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October 20th, 2011, 09:45 PM   #1
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Volume of a Water Trough (Isosceles Trapezoid)

A water trough is 6 m long and its cross-section is an isosceles trapezoid which is 100 cm wide at the bottom and 200 cm wide at the top, and the height is 50 cm. The trough is not full. Give an expression for V, the volume of water in the trough in cm3, when the depth of the water is d cm.
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October 21st, 2011, 04:54 AM   #2
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Re: Volume of a Water Trough (Isosceles Trapezoid)

Making a diagram will help.

50/50 = 1, so there is a 1:1 ratio between the depth of water in the tank and the 'overhang' (where the waterline extends past the bottom of the tank). Two of these 'overhangs' + 100 equals the length of the waterline and 100 is the base. The formula for the area of a trapezoid is height * (top + bottom)/2, so volume is

V = Length * depth * (waterline + base)/2, so we have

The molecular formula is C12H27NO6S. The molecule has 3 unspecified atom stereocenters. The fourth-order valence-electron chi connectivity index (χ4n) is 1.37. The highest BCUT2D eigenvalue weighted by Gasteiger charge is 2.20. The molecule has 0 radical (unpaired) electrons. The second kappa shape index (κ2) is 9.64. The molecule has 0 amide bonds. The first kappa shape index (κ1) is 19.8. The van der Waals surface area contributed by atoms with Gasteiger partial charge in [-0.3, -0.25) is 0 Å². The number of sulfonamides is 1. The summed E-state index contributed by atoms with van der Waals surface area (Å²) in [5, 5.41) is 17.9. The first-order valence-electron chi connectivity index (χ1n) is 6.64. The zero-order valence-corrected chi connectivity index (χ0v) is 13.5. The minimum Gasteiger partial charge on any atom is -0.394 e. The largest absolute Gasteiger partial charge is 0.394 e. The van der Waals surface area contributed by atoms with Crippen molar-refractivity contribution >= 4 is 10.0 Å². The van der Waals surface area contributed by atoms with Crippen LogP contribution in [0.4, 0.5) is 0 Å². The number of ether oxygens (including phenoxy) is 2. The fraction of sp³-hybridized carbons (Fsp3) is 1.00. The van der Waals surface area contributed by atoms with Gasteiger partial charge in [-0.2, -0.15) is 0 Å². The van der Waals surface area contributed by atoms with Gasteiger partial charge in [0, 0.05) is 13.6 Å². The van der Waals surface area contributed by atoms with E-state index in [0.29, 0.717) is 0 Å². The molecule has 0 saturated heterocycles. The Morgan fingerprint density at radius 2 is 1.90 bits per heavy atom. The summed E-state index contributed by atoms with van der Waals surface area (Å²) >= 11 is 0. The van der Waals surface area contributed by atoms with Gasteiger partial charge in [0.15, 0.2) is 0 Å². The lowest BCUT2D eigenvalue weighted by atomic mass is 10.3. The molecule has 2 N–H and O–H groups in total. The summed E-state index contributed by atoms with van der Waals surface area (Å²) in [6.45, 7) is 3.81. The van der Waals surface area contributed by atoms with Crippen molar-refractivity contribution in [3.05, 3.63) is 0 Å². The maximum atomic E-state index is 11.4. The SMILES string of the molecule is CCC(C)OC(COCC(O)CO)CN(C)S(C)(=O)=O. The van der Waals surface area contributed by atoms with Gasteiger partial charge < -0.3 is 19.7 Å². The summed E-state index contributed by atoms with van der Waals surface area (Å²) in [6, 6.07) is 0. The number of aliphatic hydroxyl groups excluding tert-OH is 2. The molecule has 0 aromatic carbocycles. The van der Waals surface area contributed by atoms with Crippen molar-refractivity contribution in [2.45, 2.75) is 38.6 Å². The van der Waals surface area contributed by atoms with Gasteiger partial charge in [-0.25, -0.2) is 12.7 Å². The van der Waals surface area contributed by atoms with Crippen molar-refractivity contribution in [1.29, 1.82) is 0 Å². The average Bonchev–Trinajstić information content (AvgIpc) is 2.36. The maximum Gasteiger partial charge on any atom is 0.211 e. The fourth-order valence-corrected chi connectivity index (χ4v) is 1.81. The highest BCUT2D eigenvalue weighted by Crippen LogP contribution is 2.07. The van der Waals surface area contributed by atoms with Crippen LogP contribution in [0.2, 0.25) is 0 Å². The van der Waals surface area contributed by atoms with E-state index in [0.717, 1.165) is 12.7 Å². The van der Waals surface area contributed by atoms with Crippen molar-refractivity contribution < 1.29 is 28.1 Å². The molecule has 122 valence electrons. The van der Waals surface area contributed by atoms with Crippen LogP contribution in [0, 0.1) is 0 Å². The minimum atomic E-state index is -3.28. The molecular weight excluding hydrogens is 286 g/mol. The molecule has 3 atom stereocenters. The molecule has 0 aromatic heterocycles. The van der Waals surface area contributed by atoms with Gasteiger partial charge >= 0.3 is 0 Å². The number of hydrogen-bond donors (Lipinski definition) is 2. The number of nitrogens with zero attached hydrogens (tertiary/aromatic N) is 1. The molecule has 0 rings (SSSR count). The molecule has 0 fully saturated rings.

600d((2d + 100) + 100)/2 = 600d(d + 100), where d is the depth of water in the trough, in centimeters.
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October 21st, 2011, 03:55 PM   #3
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Re: Volume of a Water Trough (Isosceles Trapezoid)

We could generalize greg1313's method (you still want to make a/another diagram...) a bit to first set:

= width at top of trough
= width at base of trough
= length of trough
= height of trough
= depth of water
= width of water at surface
= horizontal overhang of water at the surface.

We see then:

A cross-section of the volume along the length has area A ( and then using the standard formula for the area of a trapezoid) of:

From geometric similarity using the triangular overhangs:


Let's factor on d on the right, the unknown:

Using the data given for the problem:

L = 600 cm
h = 50 cm
W_1 = 200 cm
W_2 = 100 cm

we may now state:

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